And for the love of all things, PLEASE let's stop talking about Eminent Domain. Number one, no one really believes this leads to good legal precedents. Number two, we need the libertarians (and everyone) to participate in this dialogue as well, and they're just not going to see this as an individual rights issue from the dancer's perspective as long as that property-ownership-rights button gets pushed that hard. I'm not talking appeasement here, but inlcusion: ultimately, an effective dialogue must put on the table the rights and preferences of all involved, AND be kept as concise as possible.

A couple of people are preparing to do a survey of the CMM tenants to try to clarify this a bit. They will be presenting their survey approach on Sunday at the public meeting

Mark, I've asked a number of tenants if they've ever had a mall-wide tenant meeting on any subject - they've consistently said no.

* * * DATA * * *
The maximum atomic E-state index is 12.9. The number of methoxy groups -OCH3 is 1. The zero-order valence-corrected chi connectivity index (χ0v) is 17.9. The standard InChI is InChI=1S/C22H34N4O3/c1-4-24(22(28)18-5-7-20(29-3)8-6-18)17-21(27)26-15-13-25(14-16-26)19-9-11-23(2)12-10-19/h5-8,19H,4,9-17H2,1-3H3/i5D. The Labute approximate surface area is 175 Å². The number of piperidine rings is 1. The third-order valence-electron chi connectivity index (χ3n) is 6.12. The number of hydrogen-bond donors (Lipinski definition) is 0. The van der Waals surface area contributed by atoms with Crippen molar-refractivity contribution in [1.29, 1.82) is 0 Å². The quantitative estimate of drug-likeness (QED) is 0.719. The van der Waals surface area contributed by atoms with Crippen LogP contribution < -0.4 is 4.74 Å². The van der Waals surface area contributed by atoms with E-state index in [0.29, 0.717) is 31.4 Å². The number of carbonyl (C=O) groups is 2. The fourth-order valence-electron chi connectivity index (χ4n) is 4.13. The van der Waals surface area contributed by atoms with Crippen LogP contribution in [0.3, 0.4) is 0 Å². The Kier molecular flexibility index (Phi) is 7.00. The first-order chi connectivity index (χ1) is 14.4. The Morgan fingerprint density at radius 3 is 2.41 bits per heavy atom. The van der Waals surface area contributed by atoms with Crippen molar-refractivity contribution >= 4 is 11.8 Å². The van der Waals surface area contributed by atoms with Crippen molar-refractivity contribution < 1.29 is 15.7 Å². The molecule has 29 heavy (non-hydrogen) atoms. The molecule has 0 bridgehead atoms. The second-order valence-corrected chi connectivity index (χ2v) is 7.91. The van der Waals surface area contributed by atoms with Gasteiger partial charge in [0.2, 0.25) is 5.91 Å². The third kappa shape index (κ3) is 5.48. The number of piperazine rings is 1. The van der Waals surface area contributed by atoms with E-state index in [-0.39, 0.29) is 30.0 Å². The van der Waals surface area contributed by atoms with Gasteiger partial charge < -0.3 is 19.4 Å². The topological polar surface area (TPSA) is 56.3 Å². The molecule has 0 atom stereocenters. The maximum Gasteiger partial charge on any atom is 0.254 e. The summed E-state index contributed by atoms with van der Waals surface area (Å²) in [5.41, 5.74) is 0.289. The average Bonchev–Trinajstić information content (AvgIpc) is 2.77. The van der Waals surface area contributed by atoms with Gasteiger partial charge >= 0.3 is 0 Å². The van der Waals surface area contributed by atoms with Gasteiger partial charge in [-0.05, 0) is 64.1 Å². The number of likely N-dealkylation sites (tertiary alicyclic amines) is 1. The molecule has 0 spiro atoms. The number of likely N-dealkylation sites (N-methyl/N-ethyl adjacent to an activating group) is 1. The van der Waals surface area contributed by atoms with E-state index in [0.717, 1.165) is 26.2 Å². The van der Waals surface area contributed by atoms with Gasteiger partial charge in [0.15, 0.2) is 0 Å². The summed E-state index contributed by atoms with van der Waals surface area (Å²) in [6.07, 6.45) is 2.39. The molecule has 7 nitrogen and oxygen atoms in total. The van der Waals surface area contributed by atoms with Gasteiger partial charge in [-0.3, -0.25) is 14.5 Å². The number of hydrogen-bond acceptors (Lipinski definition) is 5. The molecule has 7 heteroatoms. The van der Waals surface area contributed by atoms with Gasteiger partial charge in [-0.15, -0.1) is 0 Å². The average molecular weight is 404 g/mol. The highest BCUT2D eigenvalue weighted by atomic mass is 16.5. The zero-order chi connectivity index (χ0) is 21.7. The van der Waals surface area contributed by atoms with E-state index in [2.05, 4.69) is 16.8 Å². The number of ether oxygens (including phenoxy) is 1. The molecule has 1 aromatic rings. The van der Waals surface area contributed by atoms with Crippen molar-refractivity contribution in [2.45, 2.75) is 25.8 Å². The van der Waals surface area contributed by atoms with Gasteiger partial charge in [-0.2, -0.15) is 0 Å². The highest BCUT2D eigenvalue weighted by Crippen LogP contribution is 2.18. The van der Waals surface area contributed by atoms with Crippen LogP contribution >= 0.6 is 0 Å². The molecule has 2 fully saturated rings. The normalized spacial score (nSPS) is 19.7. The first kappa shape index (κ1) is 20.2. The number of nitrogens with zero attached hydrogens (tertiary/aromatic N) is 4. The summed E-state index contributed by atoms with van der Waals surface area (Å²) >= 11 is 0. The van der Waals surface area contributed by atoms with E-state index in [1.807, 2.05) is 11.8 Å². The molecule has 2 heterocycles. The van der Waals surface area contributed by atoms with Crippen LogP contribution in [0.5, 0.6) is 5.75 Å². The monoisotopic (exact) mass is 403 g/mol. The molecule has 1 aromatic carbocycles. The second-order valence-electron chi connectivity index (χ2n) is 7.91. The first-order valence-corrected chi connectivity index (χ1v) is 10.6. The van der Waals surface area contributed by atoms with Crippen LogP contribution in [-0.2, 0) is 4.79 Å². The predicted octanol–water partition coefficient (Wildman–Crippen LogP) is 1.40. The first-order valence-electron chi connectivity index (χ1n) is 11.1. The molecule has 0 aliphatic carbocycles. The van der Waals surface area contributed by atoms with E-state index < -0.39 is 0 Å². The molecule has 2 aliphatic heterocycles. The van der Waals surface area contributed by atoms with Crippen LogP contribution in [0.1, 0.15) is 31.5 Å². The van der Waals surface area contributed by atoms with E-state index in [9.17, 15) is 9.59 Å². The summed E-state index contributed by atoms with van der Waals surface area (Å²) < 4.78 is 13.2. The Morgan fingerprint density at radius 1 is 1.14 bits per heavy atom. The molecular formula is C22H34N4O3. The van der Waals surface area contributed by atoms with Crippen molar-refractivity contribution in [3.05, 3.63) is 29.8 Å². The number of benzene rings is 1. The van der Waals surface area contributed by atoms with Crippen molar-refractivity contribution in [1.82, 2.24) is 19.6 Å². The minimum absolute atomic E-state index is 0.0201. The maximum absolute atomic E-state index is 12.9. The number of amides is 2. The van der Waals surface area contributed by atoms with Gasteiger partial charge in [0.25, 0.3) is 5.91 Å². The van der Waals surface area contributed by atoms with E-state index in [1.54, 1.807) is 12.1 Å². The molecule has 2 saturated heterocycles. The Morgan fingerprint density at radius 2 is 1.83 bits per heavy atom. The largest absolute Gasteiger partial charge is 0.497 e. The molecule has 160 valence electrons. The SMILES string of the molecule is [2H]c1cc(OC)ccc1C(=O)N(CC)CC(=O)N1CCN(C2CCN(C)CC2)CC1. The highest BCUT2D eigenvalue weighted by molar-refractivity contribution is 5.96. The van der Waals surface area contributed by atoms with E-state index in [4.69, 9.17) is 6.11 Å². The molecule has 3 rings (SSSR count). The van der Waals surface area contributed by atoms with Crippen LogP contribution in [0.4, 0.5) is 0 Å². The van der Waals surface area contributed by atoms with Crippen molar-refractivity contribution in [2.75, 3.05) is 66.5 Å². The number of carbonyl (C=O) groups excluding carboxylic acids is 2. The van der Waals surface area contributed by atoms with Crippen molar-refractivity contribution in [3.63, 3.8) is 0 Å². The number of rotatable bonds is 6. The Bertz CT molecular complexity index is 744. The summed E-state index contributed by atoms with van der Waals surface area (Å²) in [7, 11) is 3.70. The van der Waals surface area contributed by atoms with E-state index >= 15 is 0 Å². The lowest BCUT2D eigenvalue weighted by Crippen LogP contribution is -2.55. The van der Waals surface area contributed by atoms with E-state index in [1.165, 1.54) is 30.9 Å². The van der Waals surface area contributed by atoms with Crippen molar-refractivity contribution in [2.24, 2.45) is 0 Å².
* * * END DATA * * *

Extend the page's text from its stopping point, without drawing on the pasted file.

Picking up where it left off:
I heard some where that the Town of Carrboro is working to contact the owners of Carr Mill Mall. I think this will help allot. Ultimately it may be the final solution.

Its important to keep in mind that every person affected by this situation has different perspectives, strategies, and desired outcomes. All of them are valid.

Yes, even eminent domain observations are valid. I didn't mean to come off as silencing, just tired of hyperbole.

How will the survey be adminstered? I wouldn't assume that every employer/renter will automatically distribute it to each employee.

I work inside the old mill building. I can't speak for my employer nor do I want to. But as someone who works on the premises, I have specific opinions relative to the space as a workplace (in addition to my opinions relative to being an over-40 Carrboro resident, property owner, parent, Co-op owner & volunteer, driver, former student, etc.).

The group has to agree on the survey on Sunday.
So far the survey is focused on use of the lawn in general and not on Bruce specifically. The plan is to go door to door with the survey.

I highly recommend attending the Sunday community meeting on this. If for no other reason, the space is amazing and the idea of turning it into a public/community space - obviously different than Weaver Street lawn - is a great one.
And pretty much the "group" is who shows up.